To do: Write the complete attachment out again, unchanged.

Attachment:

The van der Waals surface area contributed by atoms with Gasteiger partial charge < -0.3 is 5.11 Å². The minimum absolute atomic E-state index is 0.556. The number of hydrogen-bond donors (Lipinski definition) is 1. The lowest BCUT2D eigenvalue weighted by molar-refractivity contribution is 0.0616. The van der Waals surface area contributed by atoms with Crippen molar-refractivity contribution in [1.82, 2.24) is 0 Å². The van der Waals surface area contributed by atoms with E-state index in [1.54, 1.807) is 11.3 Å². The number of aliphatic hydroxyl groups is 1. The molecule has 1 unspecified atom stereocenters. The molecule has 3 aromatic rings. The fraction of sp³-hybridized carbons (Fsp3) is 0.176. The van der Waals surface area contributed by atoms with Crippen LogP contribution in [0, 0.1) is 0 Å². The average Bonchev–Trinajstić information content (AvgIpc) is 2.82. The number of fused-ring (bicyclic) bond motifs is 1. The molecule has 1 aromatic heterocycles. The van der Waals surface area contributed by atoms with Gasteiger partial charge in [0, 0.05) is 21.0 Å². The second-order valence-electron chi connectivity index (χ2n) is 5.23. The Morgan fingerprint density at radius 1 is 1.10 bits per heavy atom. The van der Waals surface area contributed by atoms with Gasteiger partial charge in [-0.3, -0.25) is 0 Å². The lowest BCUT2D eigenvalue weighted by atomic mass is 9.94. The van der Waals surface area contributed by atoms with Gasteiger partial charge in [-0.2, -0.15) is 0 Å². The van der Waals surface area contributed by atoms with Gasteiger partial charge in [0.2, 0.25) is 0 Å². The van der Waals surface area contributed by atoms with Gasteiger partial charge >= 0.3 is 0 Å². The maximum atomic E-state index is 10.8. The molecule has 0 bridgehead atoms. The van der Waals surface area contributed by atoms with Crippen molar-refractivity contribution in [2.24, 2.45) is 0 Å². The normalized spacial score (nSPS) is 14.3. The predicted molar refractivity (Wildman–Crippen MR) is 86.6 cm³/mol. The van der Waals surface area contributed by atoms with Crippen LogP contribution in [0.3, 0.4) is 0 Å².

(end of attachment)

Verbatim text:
The van der Waals surface area contributed by atoms with Gasteiger partial charge < -0.3 is 5.11 Å². The minimum absolute atomic E-state index is 0.556. The number of hydrogen-bond donors (Lipinski definition) is 1. The lowest BCUT2D eigenvalue weighted by molar-refractivity contribution is 0.0616. The van der Waals surface area contributed by atoms with Crippen molar-refractivity contribution in [1.82, 2.24) is 0 Å². The van der Waals surface area contributed by atoms with E-state index in [1.54, 1.807) is 11.3 Å². The number of aliphatic hydroxyl groups is 1. The molecule has 1 unspecified atom stereocenters. The molecule has 3 aromatic rings. The fraction of sp³-hybridized carbons (Fsp3) is 0.176. The van der Waals surface area contributed by atoms with Crippen LogP contribution in [0, 0.1) is 0 Å². The average Bonchev–Trinajstić information content (AvgIpc) is 2.82. The number of fused-ring (bicyclic) bond motifs is 1. The molecule has 1 aromatic heterocycles. The van der Waals surface area contributed by atoms with Gasteiger partial charge in [0, 0.05) is 21.0 Å². The second-order valence-electron chi connectivity index (χ2n) is 5.23. The Morgan fingerprint density at radius 1 is 1.10 bits per heavy atom. The van der Waals surface area contributed by atoms with Gasteiger partial charge in [-0.3, -0.25) is 0 Å². The lowest BCUT2D eigenvalue weighted by atomic mass is 9.94. The van der Waals surface area contributed by atoms with Gasteiger partial charge in [-0.2, -0.15) is 0 Å². The van der Waals surface area contributed by atoms with Gasteiger partial charge in [0.2, 0.25) is 0 Å². The van der Waals surface area contributed by atoms with Gasteiger partial charge >= 0.3 is 0 Å². The maximum atomic E-state index is 10.8. The molecule has 0 bridgehead atoms. The van der Waals surface area contributed by atoms with Crippen molar-refractivity contribution in [2.24, 2.45) is 0 Å². The normalized spacial score (nSPS) is 14.3. The predicted molar refractivity (Wildman–Crippen MR) is 86.6 cm³/mol. The van der Waals surface area contributed by atoms with Crippen LogP contribution in [0.3, 0.4) is 0 Å².